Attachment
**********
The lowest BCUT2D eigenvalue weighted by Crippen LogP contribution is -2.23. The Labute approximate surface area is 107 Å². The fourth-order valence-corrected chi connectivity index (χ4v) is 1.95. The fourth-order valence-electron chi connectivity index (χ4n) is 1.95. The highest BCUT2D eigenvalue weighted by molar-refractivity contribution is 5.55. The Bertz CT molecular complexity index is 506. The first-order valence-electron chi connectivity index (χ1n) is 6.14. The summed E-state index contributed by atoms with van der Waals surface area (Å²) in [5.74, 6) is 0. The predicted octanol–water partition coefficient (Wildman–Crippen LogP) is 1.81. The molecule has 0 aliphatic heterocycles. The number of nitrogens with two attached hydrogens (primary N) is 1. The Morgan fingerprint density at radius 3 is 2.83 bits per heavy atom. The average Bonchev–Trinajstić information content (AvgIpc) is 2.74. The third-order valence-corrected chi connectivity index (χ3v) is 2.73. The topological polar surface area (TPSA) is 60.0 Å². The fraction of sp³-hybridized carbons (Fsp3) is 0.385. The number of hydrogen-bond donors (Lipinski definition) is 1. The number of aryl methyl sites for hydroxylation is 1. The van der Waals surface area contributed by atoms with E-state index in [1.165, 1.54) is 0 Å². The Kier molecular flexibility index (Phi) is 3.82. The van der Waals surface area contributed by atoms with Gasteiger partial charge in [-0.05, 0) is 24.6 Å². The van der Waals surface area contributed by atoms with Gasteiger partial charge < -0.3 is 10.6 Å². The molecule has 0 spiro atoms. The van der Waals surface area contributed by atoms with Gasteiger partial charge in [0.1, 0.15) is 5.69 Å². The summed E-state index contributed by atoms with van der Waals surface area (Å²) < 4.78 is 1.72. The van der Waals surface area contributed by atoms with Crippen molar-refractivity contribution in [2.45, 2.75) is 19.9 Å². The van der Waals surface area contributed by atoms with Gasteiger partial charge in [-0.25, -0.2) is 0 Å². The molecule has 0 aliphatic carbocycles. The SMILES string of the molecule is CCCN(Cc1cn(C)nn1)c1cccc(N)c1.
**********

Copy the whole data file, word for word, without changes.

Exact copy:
The lowest BCUT2D eigenvalue weighted by Crippen LogP contribution is -2.23. The Labute approximate surface area is 107 Å². The fourth-order valence-corrected chi connectivity index (χ4v) is 1.95. The fourth-order valence-electron chi connectivity index (χ4n) is 1.95. The highest BCUT2D eigenvalue weighted by molar-refractivity contribution is 5.55. The Bertz CT molecular complexity index is 506. The first-order valence-electron chi connectivity index (χ1n) is 6.14. The summed E-state index contributed by atoms with van der Waals surface area (Å²) in [5.74, 6) is 0. The predicted octanol–water partition coefficient (Wildman–Crippen LogP) is 1.81. The molecule has 0 aliphatic heterocycles. The number of nitrogens with two attached hydrogens (primary N) is 1. The Morgan fingerprint density at radius 3 is 2.83 bits per heavy atom. The average Bonchev–Trinajstić information content (AvgIpc) is 2.74. The third-order valence-corrected chi connectivity index (χ3v) is 2.73. The topological polar surface area (TPSA) is 60.0 Å². The fraction of sp³-hybridized carbons (Fsp3) is 0.385. The number of hydrogen-bond donors (Lipinski definition) is 1. The number of aryl methyl sites for hydroxylation is 1. The van der Waals surface area contributed by atoms with E-state index in [1.165, 1.54) is 0 Å². The Kier molecular flexibility index (Phi) is 3.82. The van der Waals surface area contributed by atoms with Gasteiger partial charge in [-0.05, 0) is 24.6 Å². The van der Waals surface area contributed by atoms with Gasteiger partial charge < -0.3 is 10.6 Å². The molecule has 0 spiro atoms. The van der Waals surface area contributed by atoms with Gasteiger partial charge in [0.1, 0.15) is 5.69 Å². The summed E-state index contributed by atoms with van der Waals surface area (Å²) < 4.78 is 1.72. The van der Waals surface area contributed by atoms with Crippen molar-refractivity contribution in [2.45, 2.75) is 19.9 Å². The van der Waals surface area contributed by atoms with Gasteiger partial charge in [-0.25, -0.2) is 0 Å². The molecule has 0 aliphatic carbocycles. The SMILES string of the molecule is CCCN(Cc1cn(C)nn1)c1cccc(N)c1.